1. Are these women that find the outfit offensive and if so they need a dose of self-esteem. Sounds like insecurity to me.

  2. Thanks doll! And yes, I think this seriously boils down to the naysayers self esteem and insecurities. Seriously, everyone is at a con to have a good time and there are far more revealing outfits on the convention floor. They are targeting Slave Leia's because it's the more popular character. People need to get over it. It's a costume for heaven's sake!

  3. Some people have too much damn time on their hands...
    Case in point->[im][/im]

  4. I would rather go enjoy myself at a Comicon any day than watch the daily news with all the evil and misery being touted as "important current events" by equally as fake Barbie and Ken doll personalities. I'm not saying we should avoid reality at all, I'm just saying that there's nothing wrong with having a rich fantasy life, the operative phrase being "having a life". These people are nothing more than trolls in both senses of the word, so never let their insecurities and ugliness affect what you do. Actually, I'm glad they pissed you off, shows that you can hold your own against them. Keep up the fight like you're doing, because that makes you a hero(ine) in both senses of the word. Love ya cuz :-)

  5. Well said! I'm here through Jamin's FB post––I'm a Slave Leia costumer, too. I'll definitely be resharing it. :)

    I just want to point out that not every Slave Leia is hired to be at a convention. The photoshoots at Dragon*Con, for example, are like all the other costume meet-ups there––planned, yes, but attended by costumers and fans just for the fun of it. We aren't representing anyone but ourselves, which I think speaks volumes for our enthusiasm––many of the women who model for Gentle Giant and Lucasfilm at SDCC have been doing the unaffiliated shoots at cons across the nation for years!

    There's definitely a close community of Slave Leia costumers, and it really bothers me when other people (usually women wearing their Judgmental Feminist hats) attack that community. From my experience, Leias get along and watch out for each other––unlike the women who constantly tear down the costumers they don't approve of.

    Thanks for posting this. You're a wonderful Leia, and I hope to meet you one day! :)

  6. Not a Leia cosplayer, but I love Star Wars with a passion. Thank you for writing this article and expressing your dislike of "slut shaming" masked by self righteous , jealous, indignation. That's something that we as females need to think about before we attack each other over what we wear and cosplay.
    Thank you for calling out the whats wrong and pointing out what needs to be done in fandom to right itself.

  7. You have perfectly expressed everything I was feeling after reading some of the Slave Leia hating blogs. Beautifully written!

  8. The hating was feeling spiteful and green, but your defense was spot-on! It never ceases to amaze me how some people can take a lighthearted joke and turn it into an ugly, vicious issue.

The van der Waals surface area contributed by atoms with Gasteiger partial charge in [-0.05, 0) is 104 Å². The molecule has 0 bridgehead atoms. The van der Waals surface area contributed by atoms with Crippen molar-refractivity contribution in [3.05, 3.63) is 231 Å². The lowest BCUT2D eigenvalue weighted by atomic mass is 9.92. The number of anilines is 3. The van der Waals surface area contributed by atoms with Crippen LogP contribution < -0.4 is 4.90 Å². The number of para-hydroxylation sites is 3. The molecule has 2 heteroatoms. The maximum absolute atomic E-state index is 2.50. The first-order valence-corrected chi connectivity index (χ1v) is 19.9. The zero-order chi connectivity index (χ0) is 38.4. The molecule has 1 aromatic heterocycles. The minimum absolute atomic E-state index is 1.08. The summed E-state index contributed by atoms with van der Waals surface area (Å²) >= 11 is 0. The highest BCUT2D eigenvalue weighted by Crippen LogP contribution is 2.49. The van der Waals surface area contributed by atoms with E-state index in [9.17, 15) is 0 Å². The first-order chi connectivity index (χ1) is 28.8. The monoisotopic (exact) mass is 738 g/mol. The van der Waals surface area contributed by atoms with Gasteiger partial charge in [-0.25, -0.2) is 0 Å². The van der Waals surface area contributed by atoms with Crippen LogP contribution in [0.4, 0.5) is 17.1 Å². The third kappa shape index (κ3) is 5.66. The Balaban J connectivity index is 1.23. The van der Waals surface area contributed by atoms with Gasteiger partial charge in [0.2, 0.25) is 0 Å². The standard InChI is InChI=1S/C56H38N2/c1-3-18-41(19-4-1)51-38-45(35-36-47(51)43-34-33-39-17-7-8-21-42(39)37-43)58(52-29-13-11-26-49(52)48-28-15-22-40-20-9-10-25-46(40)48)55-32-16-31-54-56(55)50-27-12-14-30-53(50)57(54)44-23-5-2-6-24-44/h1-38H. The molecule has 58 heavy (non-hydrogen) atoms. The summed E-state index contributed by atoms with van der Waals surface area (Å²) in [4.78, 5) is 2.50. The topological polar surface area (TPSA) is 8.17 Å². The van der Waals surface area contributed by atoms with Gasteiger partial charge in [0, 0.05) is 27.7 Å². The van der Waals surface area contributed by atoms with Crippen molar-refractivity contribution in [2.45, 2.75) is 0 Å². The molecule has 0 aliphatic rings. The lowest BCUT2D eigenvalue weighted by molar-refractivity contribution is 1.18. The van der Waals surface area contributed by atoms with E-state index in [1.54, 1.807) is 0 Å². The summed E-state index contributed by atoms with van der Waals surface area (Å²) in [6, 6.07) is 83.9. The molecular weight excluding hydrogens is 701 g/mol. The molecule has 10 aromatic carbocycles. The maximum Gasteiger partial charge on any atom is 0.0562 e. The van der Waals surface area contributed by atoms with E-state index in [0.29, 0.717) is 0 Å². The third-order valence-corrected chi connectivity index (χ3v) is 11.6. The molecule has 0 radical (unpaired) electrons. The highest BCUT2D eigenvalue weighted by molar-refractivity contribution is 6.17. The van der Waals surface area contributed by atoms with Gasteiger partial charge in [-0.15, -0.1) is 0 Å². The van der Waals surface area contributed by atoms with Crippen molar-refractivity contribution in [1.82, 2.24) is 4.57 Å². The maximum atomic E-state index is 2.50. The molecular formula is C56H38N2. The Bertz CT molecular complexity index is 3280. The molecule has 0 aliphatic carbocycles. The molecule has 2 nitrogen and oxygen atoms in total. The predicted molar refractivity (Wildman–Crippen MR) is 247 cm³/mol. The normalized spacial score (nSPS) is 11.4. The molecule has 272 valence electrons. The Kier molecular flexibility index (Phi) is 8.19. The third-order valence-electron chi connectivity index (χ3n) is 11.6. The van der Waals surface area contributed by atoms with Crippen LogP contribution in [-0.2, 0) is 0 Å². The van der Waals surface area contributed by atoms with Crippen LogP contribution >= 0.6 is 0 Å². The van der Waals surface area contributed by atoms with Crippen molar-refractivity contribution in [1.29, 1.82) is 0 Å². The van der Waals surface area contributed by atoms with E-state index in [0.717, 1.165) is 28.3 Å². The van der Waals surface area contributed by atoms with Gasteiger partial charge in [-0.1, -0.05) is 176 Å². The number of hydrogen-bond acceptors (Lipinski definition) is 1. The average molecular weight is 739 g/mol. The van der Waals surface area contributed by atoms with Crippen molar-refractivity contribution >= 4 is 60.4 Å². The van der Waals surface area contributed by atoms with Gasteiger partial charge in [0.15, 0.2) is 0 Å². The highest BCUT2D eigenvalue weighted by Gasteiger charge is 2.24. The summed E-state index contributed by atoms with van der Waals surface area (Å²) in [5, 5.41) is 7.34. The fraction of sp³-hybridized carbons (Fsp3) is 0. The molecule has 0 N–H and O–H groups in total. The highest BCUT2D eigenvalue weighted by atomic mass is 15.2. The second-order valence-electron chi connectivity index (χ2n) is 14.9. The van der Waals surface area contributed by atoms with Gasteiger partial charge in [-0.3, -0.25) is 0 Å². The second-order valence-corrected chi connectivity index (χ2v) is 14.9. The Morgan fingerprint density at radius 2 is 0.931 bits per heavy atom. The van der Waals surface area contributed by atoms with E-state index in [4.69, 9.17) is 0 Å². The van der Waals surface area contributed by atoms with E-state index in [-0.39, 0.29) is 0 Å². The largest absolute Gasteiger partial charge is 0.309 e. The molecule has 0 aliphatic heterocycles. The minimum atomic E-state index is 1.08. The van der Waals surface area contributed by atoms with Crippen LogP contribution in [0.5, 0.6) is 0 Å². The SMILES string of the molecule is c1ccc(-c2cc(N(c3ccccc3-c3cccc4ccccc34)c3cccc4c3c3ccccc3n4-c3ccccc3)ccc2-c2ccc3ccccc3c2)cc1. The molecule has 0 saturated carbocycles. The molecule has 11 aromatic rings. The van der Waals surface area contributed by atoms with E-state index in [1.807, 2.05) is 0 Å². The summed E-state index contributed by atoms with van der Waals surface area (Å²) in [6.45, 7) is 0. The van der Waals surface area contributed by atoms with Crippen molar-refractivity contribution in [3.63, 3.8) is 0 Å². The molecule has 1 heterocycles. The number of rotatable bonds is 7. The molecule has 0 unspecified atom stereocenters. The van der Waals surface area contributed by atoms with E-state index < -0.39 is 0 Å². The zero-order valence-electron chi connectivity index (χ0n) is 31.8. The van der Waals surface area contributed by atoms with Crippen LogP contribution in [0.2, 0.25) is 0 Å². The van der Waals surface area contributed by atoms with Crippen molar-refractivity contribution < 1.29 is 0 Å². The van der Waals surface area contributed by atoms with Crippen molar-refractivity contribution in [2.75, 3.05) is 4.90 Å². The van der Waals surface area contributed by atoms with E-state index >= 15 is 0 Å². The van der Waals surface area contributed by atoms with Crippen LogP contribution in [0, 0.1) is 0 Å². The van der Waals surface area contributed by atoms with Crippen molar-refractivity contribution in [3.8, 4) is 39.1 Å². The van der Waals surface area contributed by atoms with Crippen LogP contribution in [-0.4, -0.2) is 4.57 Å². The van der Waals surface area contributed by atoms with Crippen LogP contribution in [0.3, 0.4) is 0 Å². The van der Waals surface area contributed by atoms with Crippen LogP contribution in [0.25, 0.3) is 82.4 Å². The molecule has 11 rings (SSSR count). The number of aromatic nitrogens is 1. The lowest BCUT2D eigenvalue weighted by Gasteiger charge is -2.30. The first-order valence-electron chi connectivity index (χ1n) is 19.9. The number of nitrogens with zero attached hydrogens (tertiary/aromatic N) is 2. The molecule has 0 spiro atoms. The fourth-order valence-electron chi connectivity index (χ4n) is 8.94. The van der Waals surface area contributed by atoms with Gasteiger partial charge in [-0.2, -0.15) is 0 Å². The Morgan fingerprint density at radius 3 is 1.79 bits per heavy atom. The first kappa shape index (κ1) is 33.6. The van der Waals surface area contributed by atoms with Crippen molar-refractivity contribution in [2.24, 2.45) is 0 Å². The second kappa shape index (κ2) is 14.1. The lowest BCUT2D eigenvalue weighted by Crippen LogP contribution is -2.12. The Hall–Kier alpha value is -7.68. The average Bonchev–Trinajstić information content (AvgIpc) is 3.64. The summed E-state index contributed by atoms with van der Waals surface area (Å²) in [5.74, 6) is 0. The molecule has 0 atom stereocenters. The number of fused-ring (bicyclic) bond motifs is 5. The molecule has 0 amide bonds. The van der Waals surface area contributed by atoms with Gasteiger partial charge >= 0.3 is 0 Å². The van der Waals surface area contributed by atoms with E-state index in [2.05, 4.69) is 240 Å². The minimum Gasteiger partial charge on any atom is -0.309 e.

9. I love Slave Leia and I personally have no issue with women wanting to dress in that costume (or any other sexy costume) if they want. What bothers me is when sexy but BAD costumes are given so much attention, while amazingly constructed costumes are ignored because they aren't as sexy. For me, it's about construction and the lack of appreciation of excellent work. A lack of understanding about what goes into creating an excellent costume is one thing that can make women (and men) feel that they don't have a choice but to cosplay sexy in order to get any sort of appreciation for their work (Because, let's face it, if you cosplay, it's because you want attention). And that frustrates me, but I don't want to remove the option of dressing in a sexy costume from anyone. I feel that there needs to be a conversation about that in the geek/cosplay community, but it does need to happen WITHOUT the hateful comments that have been made toward Slave Leia (and other sexy) costumes.

  10. Thanks to everyone for your support and comments regarding this topic! It is truly appreciated and my graditute to you all.

    @DaddysFastCash! Love you too, cuz!

    @JaclynGFC: I strongly disagree with your comment "let's face it, if you cosplay, it's because you want attention". You're making an assumption and there are millions of talented cosplayers who don't do it for the attention. Cosplay is an art form and a form of self expression. I don't do it for the attention. I do it because it's creative, fun and I am paying tribute to my favoite characters on a whole other level :)

  11. My sole issue with this outfit is that it is a bit overdone, not anything about the outfit itself or the people who wear it.
    Anyone who wants to rock it: You go girls.